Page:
Getting a Divorce When Your Spouse Doesn’t Want To
Marriage is a complicated relationship with many ups and downs, and it’s a simple fact of life that marriages don’t always last forever. People change, they grow apart, they find they have different interests years down the line, or they do irreparable harm to one another during moments of weakness.
Whatever issues have caused you to decide that divorce is the best step for you doesn’t necessarily mean that your spouse agrees. Despite the issues in the marriage, sometimes a spouse isn’t ready to quit, or for whatever reason is willing to overlook the issues and keep trucking along.
Unfortunately for your spouse, marriage can be ended when only one party wants the divorce. You can still receive a divorce whether your spouse is ready for it or not, but you might not want to stir the pot.
There are ways to handle the situation so that your spouse can slowly come to terms with the prospect of divorce, and you can, hopefully, end the marriage without things turning nasty.
Approaching Your Spouse Regarding Your Decision to Divorce
The first thing you need to do is lay the cards on the table. You can’t just assume that your spouse is going to know that you want a divorce without spelling it out for them. You will need to ensure that they know that you are serious, and that you aren’t just threatening or trying to manipulate them.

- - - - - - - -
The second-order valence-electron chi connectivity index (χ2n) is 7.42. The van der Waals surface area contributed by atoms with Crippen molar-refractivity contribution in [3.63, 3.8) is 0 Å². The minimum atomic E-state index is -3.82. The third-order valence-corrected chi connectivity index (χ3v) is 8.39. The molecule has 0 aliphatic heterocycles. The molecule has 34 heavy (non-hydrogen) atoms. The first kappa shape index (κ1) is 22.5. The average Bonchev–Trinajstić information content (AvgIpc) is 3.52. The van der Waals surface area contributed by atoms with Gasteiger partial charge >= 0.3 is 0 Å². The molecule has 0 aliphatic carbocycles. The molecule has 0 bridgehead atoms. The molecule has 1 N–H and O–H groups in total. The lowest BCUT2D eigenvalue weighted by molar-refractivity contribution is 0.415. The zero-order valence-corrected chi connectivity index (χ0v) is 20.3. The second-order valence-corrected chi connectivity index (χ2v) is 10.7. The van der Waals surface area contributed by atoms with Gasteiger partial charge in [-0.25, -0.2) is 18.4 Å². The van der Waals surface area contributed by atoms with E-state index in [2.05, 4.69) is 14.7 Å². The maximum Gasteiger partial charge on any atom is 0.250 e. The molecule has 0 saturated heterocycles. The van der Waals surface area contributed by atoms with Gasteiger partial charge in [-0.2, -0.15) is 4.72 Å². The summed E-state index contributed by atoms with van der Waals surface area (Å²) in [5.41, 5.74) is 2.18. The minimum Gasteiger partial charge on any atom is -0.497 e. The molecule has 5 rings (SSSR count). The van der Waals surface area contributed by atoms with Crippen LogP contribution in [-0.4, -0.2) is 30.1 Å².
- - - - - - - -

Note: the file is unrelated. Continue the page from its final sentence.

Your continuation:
Next, you want to give them some time to process the information. They might even be angry, aggressive, or volatile. Now’s not the time to try to resolve the situation; you need to give them time to come to grips with the ending of the marriage.
Later, you can attempt to discuss legal family matters, such as child custody, child support, alimony, and other issues.
If Your Spouse Still Doesn’t Want the Divorce
Even after you’ve given your spouse some time to process the thought of divorce, they still might not want the dissolution. You can still get a divorce. You will need to submit the paperwork to the court and have your spouse served.
How you handle the initial stages of the divorce will set the groundwork for the dissolution proceedings, so it’s important to try to be as open to communication as possible. Start with these tips:
- Tell your spouse that you’re filing the paperwork and that they will likely be served with it soon, so they aren’t blindsided when it happens.
- Tell them that they can’t change your mind about getting a divorce, but you’re happy to discuss other matters, such as how you will divide parenting responsibilities.
- Let your spouse know that you would like to avoid court, if possible, but you’re willing to try mediation, for instance.
Need Help Filing for Divorce in California?
The divorce process can be tricky, whether both parties want the divorce or not. You don’t have to go through this process without legal assistance. An attorney can help you communicate with your spouse, assist with mediation, and help you, should you need to take your divorce case to trial.